68. Barberger-Gateau P, Raffaitin C, Letenneur L, Berr C, Tzourio C, Dartigues JF, et al. Dietary patterns and risk of dementia: the Three-City cohort study. Neurology 2007;69(20):1921-30. [ Links ]

69. Huang TL, Zandi PP, Tucker KL, Fitzpatrick AL, Kuller LH, Fried LP, et al. Benefits of fatty fish on dementia risk are stronger for those without APOEe4. Neurology 2005;65(9):1409-14. [ Links ]

70. Whalley L, Deary I, Starr JM, Wahle KW, Rance KA, Bourne VJ, et al. n-3 fatty acid erythrocyte membrane content, APOE e4, and cognitive variation: an observational follow-up study in late adulthood. Am J Clin Nutr 2008;87(2):449-54. [ Links ]

71. Cooper ER, Tye C, Kuntsi J. Omega-3 polyunsaturated fatty acid supplementation and cognition: a systematic review and meta-analysis. J Psychopharmachology 2015;29(7):753-63. [ Links ]

72. Benisek D, Bailey-Hall E, Oken H, Masayesva S, Arterburn L. Validation of a simple food frequency questionnaire as an indicator of long chain omega-3 intake. In: Inform 2002; Abstracts of the 93rd Annual AOCS Meeting and Expo; 2002; Montreal, Quebec, Canada: S96. [ Links ]

73. Sinn N, Milte CM, Street SJ, Buckley JD, Coates AM, Petkov J, et al. Effects of n-3 fatty acids, EPA v. DHA, on depressive symptoms, quality of life, memory and executive function in older adults with mild cognitive impairment: a 6-month randomised controlled trial. Br J Nutr 2012;107(11):1682-93. [ Links ]

74. Shukitt-Hale B, Bielinski DF, Lau F, Willis ML. The beneficial effects of berries on cognition, motor behaviour and neuronal function in ageing. Br J Nutr 2015;114(10):1542-9. [ Links ]

75. Dullemeijer C, Durga J, Brouwer IA, Van de Rest O, Kok FJ, Brummer RJ, et al. n-3 fatty acid proportions in plasma and cognitive performance in older adults. Am J Clin Nutr 2007;86(5):1479-85. [ Links ]

76. Beydoun MA, Kaufman JS, Satia JA, Rosamond W, Folsom AR. Plasma n-3 fatty acids and the risk of cognitive decline in older adults: the Atherosclerosis Risk in Communities Study. Am J Clin Nutr 2007;85(4):1103-11. [ Links ]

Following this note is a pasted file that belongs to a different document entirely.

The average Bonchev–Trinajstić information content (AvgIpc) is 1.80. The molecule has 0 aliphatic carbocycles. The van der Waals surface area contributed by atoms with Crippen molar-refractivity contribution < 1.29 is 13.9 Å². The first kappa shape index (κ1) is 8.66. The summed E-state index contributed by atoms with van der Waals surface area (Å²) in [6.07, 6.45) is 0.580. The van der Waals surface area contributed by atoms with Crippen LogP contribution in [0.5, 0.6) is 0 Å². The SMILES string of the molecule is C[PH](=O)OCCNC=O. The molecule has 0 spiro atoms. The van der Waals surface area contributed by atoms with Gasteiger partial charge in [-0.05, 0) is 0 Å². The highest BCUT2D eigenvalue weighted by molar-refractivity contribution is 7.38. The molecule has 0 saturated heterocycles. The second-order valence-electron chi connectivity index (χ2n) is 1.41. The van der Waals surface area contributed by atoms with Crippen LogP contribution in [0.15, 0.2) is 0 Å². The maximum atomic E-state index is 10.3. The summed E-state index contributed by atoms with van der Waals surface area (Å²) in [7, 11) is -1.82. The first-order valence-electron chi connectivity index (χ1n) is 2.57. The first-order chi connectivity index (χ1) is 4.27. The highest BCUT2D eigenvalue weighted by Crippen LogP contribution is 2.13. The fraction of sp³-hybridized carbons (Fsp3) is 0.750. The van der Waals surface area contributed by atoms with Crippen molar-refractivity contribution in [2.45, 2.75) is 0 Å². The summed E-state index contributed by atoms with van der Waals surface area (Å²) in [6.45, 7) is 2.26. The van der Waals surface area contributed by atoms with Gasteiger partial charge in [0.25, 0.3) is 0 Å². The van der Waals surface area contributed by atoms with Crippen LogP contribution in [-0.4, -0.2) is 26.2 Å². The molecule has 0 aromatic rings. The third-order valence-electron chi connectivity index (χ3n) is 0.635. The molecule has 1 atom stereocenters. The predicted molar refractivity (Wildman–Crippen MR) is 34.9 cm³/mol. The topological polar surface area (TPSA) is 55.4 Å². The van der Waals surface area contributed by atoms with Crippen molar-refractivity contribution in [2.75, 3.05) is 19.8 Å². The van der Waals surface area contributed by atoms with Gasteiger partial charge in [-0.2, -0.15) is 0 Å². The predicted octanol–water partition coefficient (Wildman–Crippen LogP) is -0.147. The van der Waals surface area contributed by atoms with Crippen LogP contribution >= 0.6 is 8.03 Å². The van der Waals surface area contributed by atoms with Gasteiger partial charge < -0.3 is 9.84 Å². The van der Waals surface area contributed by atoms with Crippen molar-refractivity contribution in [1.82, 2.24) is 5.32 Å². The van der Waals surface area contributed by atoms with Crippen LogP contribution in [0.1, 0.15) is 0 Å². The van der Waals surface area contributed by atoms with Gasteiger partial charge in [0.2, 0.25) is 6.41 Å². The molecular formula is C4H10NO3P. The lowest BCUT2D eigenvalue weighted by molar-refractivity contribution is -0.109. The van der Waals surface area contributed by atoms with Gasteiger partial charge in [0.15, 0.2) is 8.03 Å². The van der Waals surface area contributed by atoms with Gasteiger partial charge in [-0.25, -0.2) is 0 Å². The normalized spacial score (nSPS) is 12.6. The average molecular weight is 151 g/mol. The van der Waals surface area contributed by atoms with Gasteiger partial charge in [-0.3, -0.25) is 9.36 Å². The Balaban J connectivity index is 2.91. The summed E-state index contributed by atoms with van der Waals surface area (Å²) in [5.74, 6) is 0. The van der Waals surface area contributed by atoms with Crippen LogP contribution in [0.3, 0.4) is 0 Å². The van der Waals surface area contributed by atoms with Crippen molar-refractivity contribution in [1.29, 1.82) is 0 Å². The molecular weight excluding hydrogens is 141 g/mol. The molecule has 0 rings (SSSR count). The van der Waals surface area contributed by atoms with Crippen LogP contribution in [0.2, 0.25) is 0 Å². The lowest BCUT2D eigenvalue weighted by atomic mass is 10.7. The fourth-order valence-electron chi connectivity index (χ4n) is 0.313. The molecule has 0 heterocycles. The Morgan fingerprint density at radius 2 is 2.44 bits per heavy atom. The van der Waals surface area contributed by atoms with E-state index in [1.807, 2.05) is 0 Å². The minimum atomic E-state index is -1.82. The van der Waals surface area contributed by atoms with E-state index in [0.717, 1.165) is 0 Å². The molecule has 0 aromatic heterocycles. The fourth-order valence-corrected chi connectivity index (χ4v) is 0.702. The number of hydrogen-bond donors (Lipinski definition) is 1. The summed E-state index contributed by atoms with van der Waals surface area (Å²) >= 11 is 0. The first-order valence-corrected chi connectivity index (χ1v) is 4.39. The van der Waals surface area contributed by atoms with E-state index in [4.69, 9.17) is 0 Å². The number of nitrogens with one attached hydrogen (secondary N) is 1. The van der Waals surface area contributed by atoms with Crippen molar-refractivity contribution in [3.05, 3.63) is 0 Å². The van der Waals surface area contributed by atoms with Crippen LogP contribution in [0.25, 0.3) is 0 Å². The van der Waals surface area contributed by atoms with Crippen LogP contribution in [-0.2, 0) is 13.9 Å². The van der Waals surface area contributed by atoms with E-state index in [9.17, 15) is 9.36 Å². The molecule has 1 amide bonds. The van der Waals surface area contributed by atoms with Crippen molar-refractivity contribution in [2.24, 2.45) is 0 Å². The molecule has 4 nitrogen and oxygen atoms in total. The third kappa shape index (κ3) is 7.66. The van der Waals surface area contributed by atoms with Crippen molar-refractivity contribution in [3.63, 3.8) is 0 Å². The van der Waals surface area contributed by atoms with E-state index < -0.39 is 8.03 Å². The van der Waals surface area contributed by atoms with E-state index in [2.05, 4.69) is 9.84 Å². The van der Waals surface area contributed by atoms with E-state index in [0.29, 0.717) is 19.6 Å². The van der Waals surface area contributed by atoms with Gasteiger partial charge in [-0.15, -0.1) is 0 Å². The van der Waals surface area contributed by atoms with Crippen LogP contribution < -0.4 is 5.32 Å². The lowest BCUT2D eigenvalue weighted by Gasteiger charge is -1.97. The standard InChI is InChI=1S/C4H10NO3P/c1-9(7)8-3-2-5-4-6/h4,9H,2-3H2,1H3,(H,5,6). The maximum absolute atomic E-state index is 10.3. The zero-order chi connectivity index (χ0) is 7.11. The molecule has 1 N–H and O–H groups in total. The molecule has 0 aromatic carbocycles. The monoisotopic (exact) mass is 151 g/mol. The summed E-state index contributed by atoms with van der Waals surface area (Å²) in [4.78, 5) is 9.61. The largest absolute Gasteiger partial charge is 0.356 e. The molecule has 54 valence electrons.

77. Masana MF, Koyanagi A, Haro JM, Tyrovolas S. n-3 fatty acids, Mediterranean diet and cognitive function in normal aging: a systematic review. Exp Gerontol 2017;91:39-50. [ Links ]

78. Arab L. Biomarkers of fat and fatty acid intake. J Nutr 2003;133:925-32. [ Links ]

79. Weiser MJ, Butt CM, Mohajeri MH. Docosahexaenoic acid and cognition throughout the lifespan. Nutrients 2016;8(2):1-40. [ Links ]

80. Morris MC, Evans DA, Tangney CC. Fish consumption and cognitive decline with age in a large community study. JAMA Neurol 2005;62(12):1849-53. [ Links ]

81. Burckhardt M, Herke M, Wustmann T, Watzke S, Langer G, Fink A. Omega-3 fatty acids for the treatment of dementia. Cochrane Database Syst Rev 2016;4:CD009002. [ Links ]

82. Solfrizzi V, D'Introno A, Colacicco AM, Capurso C, Del Parigi A, Capurso S, et al. Dietary fatty acids intake: possible role in cognitive decline and dementia. Exp Gerontol 2005;40(4):257-70. [ Links ]

83. Baleztena J, Arana M, Bes-Rastrollo M, Castellanos MC, Gozalo MJ, Ruiz-Canela M. Does omega-3 supplementation after the age of 65 influence cognitive function? Results of a systematic review. An Sist Sanit Navar 2017;40:433-42. [ Links ]

Martí A, Fortique F. Omega-3 fatty acids and cognitive decline: a systematic review. Nutr Hosp 2019;36(4):939-949.

Received: January 08, 2019; Accepted: March 25, 2019

Correspondence: Amelia Martí. Department of Nutrition, Food Science and Physiology. Universidad de Navarra. C/ Irunlarrea, 1. 31008 Pamplona, Spain e-mail:

Creative Commons License This is an open-access article distributed under the terms of the Creative Commons Attribution License